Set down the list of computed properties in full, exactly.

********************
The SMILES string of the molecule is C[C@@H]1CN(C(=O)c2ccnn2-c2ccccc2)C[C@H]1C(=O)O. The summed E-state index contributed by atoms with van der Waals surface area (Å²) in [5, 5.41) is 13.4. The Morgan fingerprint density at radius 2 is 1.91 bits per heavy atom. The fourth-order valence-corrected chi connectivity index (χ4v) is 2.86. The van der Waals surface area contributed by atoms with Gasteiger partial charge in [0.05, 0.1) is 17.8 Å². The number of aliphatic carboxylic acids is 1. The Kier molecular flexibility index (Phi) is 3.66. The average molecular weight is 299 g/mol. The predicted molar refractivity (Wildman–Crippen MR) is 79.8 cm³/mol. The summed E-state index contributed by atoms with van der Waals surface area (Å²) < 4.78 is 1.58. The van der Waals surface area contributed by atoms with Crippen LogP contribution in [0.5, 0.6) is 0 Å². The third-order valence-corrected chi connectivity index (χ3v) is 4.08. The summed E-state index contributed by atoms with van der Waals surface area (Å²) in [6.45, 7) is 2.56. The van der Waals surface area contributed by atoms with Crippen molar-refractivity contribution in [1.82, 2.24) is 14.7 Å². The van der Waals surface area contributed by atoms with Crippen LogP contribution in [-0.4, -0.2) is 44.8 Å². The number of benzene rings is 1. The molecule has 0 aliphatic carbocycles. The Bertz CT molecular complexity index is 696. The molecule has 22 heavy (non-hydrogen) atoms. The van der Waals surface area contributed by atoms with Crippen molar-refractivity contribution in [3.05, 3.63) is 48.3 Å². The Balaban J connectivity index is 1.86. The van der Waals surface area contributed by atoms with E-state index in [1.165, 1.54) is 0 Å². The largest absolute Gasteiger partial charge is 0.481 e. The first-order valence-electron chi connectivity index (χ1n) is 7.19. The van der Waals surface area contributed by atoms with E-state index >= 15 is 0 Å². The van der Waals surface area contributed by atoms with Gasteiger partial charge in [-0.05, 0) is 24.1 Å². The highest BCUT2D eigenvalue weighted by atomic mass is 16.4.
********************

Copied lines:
The SMILES string of the molecule is C[C@@H]1CN(C(=O)c2ccnn2-c2ccccc2)C[C@H]1C(=O)O. The summed E-state index contributed by atoms with van der Waals surface area (Å²) in [5, 5.41) is 13.4. The Morgan fingerprint density at radius 2 is 1.91 bits per heavy atom. The fourth-order valence-corrected chi connectivity index (χ4v) is 2.86. The van der Waals surface area contributed by atoms with Gasteiger partial charge in [0.05, 0.1) is 17.8 Å². The number of aliphatic carboxylic acids is 1. The Kier molecular flexibility index (Phi) is 3.66. The average molecular weight is 299 g/mol. The predicted molar refractivity (Wildman–Crippen MR) is 79.8 cm³/mol. The summed E-state index contributed by atoms with van der Waals surface area (Å²) < 4.78 is 1.58. The van der Waals surface area contributed by atoms with Crippen LogP contribution in [0.5, 0.6) is 0 Å². The third-order valence-corrected chi connectivity index (χ3v) is 4.08. The summed E-state index contributed by atoms with van der Waals surface area (Å²) in [6.45, 7) is 2.56. The van der Waals surface area contributed by atoms with Crippen molar-refractivity contribution in [1.82, 2.24) is 14.7 Å². The van der Waals surface area contributed by atoms with Crippen LogP contribution in [-0.4, -0.2) is 44.8 Å². The number of benzene rings is 1. The molecule has 0 aliphatic carbocycles. The Bertz CT molecular complexity index is 696. The molecule has 22 heavy (non-hydrogen) atoms. The van der Waals surface area contributed by atoms with Crippen molar-refractivity contribution in [3.05, 3.63) is 48.3 Å². The Balaban J connectivity index is 1.86. The van der Waals surface area contributed by atoms with E-state index in [1.165, 1.54) is 0 Å². The largest absolute Gasteiger partial charge is 0.481 e. The first-order valence-electron chi connectivity index (χ1n) is 7.19. The van der Waals surface area contributed by atoms with E-state index >= 15 is 0 Å². The van der Waals surface area contributed by atoms with Gasteiger partial charge in [-0.05, 0) is 24.1 Å². The highest BCUT2D eigenvalue weighted by atomic mass is 16.4.